The Beautiful Game

  • 1927
  • 137
  • 11
  • The Beautiful Game

    A simple image, a subtle shift. Three white lines arranged just so become an instantly recognizable symbol. Whatever the wider context, whether they are either end of a village green pitch, or in the grander surroundings of a professional stadium, the purpose of these structures is always clear. The goalposts never move.

    I see football pitches in much the same way as I see a theatre. The action is played out, holding the audience rapt. There are moments of high drama, struggles for power, laughter and, sometimes, tears. There’s also a parallel to be drawn with places of worship, the spectacle of the players along with the participation of the audience chanting and singing along allows one to enter a heightened, almost euphoric state at times. Football in this sense is utterly transformative – as all great art should be.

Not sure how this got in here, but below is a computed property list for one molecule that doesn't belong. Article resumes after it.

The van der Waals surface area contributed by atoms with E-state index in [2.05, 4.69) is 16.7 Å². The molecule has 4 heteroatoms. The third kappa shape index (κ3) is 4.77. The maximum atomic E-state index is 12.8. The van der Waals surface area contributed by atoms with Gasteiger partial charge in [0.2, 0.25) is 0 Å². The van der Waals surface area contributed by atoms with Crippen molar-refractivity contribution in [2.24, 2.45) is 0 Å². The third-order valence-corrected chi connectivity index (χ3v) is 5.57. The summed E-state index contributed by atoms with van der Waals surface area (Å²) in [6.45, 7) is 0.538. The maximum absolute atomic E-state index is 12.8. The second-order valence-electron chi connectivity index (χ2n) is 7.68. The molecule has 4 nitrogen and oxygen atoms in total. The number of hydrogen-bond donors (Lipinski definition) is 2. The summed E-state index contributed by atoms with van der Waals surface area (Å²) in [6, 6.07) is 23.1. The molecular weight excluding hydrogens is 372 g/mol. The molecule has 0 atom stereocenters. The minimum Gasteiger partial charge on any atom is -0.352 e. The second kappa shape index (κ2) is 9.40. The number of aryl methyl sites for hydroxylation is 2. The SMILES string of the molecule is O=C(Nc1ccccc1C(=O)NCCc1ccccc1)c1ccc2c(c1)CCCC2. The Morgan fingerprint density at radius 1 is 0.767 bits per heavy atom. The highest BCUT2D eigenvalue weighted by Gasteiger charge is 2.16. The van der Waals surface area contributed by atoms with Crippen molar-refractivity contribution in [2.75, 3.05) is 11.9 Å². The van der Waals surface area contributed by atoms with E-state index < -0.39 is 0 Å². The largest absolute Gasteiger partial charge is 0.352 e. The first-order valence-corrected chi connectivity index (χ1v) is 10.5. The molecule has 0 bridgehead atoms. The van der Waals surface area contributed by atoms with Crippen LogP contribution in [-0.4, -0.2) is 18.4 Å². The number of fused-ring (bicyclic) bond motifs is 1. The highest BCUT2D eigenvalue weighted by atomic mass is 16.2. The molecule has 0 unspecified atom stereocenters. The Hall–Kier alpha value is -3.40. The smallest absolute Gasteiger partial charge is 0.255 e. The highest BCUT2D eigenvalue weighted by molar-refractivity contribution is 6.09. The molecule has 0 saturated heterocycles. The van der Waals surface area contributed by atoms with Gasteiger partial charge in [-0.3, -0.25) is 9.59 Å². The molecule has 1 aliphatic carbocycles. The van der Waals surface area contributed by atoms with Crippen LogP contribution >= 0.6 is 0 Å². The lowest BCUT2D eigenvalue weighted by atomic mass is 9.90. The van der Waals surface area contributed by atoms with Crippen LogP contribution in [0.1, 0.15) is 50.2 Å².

Some pitches were the stages on which the greatest games were played by the greatest players; others are now left abandoned, the posts stand as only as a reminder of what once was … Either way, whether grand or grassroots, what they represent is the same – the greatest game in the world.
  • Anfield
  • Bronx, NY
  • Brooklyn, NY
  • Bushwick Inlet Park, Brooklyn, NY
  • Craven Cottage
  • Earls Orchard, Richmond Nth Yorkshire
  • East River Park, NY
  • Formby
  • Goodison Park
  • Goole AFC
  • Lambert Park, Sydney, Australia
  • Leeds United
  • Marrickville, NSW, Australia
  • Marseille, France
  • Monks Risborough
  • Near Leeds United
  • New Norfolk, Tasmania, Australia
  • Notre Dame de la Garde, Marseille
  • Old Trafford
  • Pizzey Park, OLD, Australia
  • Preston North End
  • QPR
  • Salts FC, Shipley
  • Samlesbury, Lancashire
  • South Stand, White Hart Lane
  • Southport
  • Stamford Bridge
  • Sybil Road, Anfield
  • University of the Philippines, Manila
  • West Wycombe
  • White Hart Lane